Analysis of several near-collisions has shown that AMASS performance is not adequate to prevent serious accidents. As evidenced by the Denver incident, in some cases the system does not provide an alert at all, and when it does alert in critical situations such as the first Denver incident involving Frontier and the metroliner, the warning may come so late as to be of little use. In addition to the incidents I just described, the Board is aware of several near-collisions occurring at AMASS-equipped airports that were prevented not by virtue of a timely warning from the system, but instead were resolved through flight crew actions sometimes bordering on the heroic - along with a lot of luck. That is not good enough.
In order to ensure that all commercial passengers receive effective protection against the dangers of runway incursions, the Board has urged the FAA to develop and demonstrate the effectiveness of ground movement safety systems appropriate for use at a variety of airport types ranging from large international airports to the smaller regional airports served only by commuter airlines. We do not expect that the answer will be a "one size fits all" system, but will instead require creative use of different combinations of sensors, processors, and warning methods tailored to the requirements of each situation. At small and uncomplicated airports, simple methods of aircraft detection and warning may be sufficient, while at complex and busy airports a more elaborate approach may be needed. In the forum that I mentioned before, several companies displayed their products indicating that there are various technologies already available that could help prevent incursions.
We know delivering technological solutions takes time, but the hazards are here now. Consequently, over the past few years the Safety Board has made other recommendations that we believe will improve runway safety without requiring lengthy development periods. For example, we have recommended that the FAA promote more rigorous standards for the marking of temporarily closed runways, in order to minimize the chances of an inadvertent takeoff or landing. Our intent is that the effort put into preventing access to closed areas is commensurate with the hazard of inadvertent use. For example, if a runway is closed briefly to allow paint to dry or because of other benign conditions unlikely to threaten safety in the event of a pilot or controller error, minimal effort would be required. In contrast, if the condition of the surface or the presence of men and heavy equipment renders a serious accident virtually certain in the event of an inadvertent takeoff or landing, the Board believes that substantial prevention efforts are needed. This may require physical access barriers, lighted "X" markings, or other methods for sending pilots an unmistakable message that a runway is not available for use.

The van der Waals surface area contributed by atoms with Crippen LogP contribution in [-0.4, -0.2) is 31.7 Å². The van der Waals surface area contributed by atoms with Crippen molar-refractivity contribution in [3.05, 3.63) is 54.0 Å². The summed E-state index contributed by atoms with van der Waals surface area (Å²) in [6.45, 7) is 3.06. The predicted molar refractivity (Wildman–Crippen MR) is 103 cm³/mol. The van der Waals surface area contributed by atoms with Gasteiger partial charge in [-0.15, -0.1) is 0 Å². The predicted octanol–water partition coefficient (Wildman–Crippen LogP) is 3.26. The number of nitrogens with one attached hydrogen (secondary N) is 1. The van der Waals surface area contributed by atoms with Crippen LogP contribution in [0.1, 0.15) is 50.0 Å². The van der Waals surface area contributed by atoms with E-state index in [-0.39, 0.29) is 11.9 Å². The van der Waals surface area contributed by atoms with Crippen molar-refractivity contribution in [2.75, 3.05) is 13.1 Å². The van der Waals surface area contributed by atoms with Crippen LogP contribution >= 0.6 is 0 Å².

Other recommendations have addressed the use of air traffic procedures such as holding aircraft on runways, communications techniques used by controllers, implementation of ICAO standards within the US ATC system instead of US-only procedures, and revision of Federal Air Regulations regarding the need for specific clearance to cross a runway rather than the implied crossing permission that currently comes with certain types of taxi clearances. Our European counterparts have made similar recommendations in response to accidents and incidents occurring within their own area of responsibility.
Operational procedures must take into account the inevitability of human error and, whenever possible, be designed to provide redundancy in order to eliminate the possibility that a single human or equipment failure will lead to a catastrophic accident.
Our recommendations are often intended to improve the awareness of pilots and controllers, so that if one makes a mistake, the other has an opportunity to notice and react. In some cases, this objective suggests that the use of procedures such as "position and hold" (where an aircraft waits on the runway for departure clearance rather than waiting on the taxiway) be limited to circumstances where the runway environment is visible to the crews of landing aircraft in time to execute a go-around if necessary to avoid a ground conflict.
We have also asked the FAA to require that controllers issue traffic advisories when aircraft are landing on converging runways, so that the pilots are aware of the potential conflicting traffic and can respond in a timely manner if spacing is less than needed for a safe landing.
Such recommendations often meet resistance in the form of assertions that redundancy is not needed if everything goes the way it's supposed to. Unfortunately, virtually all of the Safety Board's workload comes from situations where everything doesn't go the way it's supposed to, and often only a minor change in the sequence of events would have turned the accident or incident into a non-event. We'll do whatever it takes to increase the number of non-events in the system - that's one of our main criteria for "having a good year," and I'm sure you all share that goal.
I thank you for allowing me to talk with you today, and I'd like to further thank the leadership of AAAE for sponsoring the numerous classes, seminars, and other training opportunities that help improve safety at airports all across the country. I would also like to thank Mr. Thomas Zoeller, from AAAE who took the time to speak at our forum! I would be pleased to answer any questions you may have about our efforts in runway safety or other aspects of the Board's work.